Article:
In the U.S. Law Shield and Texas Law Shield Forums, a member asked the lawyers: Q: Would you carry this statement card with you and hand it to the police, or could it be interpreted as premeditation? Original card developed from a presentation given by Massad Ayoob. Statement Card to Police
- That man attacked me.
- I was afraid of great bodily harm including death.
- I am innocent.
- I will sign a complaint.
- The evidence is there.
- The witnesses (if any) are there.
- You may have my full cooperation, after I have spoken with my attorney.
- I have nothing further to say at this time.
An article in the Feb/March 2014 Concealed Carry magazine by K.L. Jamison, Esq. titled “The First Statement to Police ‘Goldilocks Dilemma,'” prompted this question.
I called my attorney here in Denver to ask him, and he said if the prosecutor ever found out I had contacted him before an incident, which I was doing at that moment, it could be interpreted as premeditation. So, I suspect me posing this question here might have the same interpretation. Seems as if having U.S. Law Shield protection could have the same consequence; yes, no? I am simply trying to proactively protect myself.
I think the reasoning behind the card idea is that in the “heat of the moment,” one is not thinking clearly and may not be able to remember all that needs to be said, and/or say too much. Is a person expected to remember all they need to at such a time? Most research suggests that is never going to be reality.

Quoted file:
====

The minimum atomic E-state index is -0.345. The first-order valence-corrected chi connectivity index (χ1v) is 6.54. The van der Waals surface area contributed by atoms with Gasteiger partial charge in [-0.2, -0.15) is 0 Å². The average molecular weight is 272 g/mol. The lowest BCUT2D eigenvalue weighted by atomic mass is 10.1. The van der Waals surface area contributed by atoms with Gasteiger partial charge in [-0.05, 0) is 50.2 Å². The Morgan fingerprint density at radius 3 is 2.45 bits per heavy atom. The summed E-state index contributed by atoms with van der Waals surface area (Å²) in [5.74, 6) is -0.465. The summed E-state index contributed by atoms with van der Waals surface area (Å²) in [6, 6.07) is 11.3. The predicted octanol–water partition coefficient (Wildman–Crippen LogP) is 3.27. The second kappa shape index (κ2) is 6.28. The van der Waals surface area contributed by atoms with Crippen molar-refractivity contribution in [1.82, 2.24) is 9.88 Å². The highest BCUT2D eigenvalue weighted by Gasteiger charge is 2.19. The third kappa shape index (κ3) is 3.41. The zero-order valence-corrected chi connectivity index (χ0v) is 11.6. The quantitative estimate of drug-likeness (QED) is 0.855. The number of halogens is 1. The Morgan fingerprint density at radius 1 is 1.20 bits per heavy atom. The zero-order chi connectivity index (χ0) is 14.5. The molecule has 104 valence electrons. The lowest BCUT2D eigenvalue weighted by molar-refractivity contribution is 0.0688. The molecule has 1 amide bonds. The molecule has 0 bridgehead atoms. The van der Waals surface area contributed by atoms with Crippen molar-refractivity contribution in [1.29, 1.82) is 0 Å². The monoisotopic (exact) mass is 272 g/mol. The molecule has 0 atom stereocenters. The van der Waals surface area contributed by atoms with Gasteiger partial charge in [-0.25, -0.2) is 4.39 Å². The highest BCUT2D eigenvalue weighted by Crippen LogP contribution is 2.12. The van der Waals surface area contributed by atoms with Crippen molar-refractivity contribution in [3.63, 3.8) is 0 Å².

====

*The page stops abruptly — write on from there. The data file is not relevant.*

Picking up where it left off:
I think police involved in any shooting incident are instructed to not make any statement for three days, and of course they are interacting with folks who have their backs right from the start. We are NOT so lucky! Having the U.S. Law Shield program might be interpreted as preemptive premeditation. Seems using a weapon in self-defense is a “crap shoot” as far as what the outcome may be. — John Law Shield responds: Great question. Having pre-printed cards to that effect do seem a little premeditated, in that each factual situation is different. These are certainly good and accurate things to say, but having them pre-printed on a card seems a little over the top. Additionally, the invocation of your rights should be made verbally in the case of an incident.
A motivated DA will attempt to use anything and everything against a defendant. It is the lawyer’s job to mitigate that as irrelevant. We believe it is certainly not any form of premeditation to consult an attorney generally concerning what the legal process is or what it may entail.
While the statement card sure sounds convenient, a simple statement such as the example you provided, is not going to be appropriate for every situation.
The most important thing to remember is that you have a Fifth Amendment right to remain silent and to speak with counsel prior to any police interviews. If you are not in a state to recall details, we recommend that you call the TLS emergency hotline or your attorney. An attorney will be able to walk you through what to say, and more importantly, what NOT to say when the police are on the scene.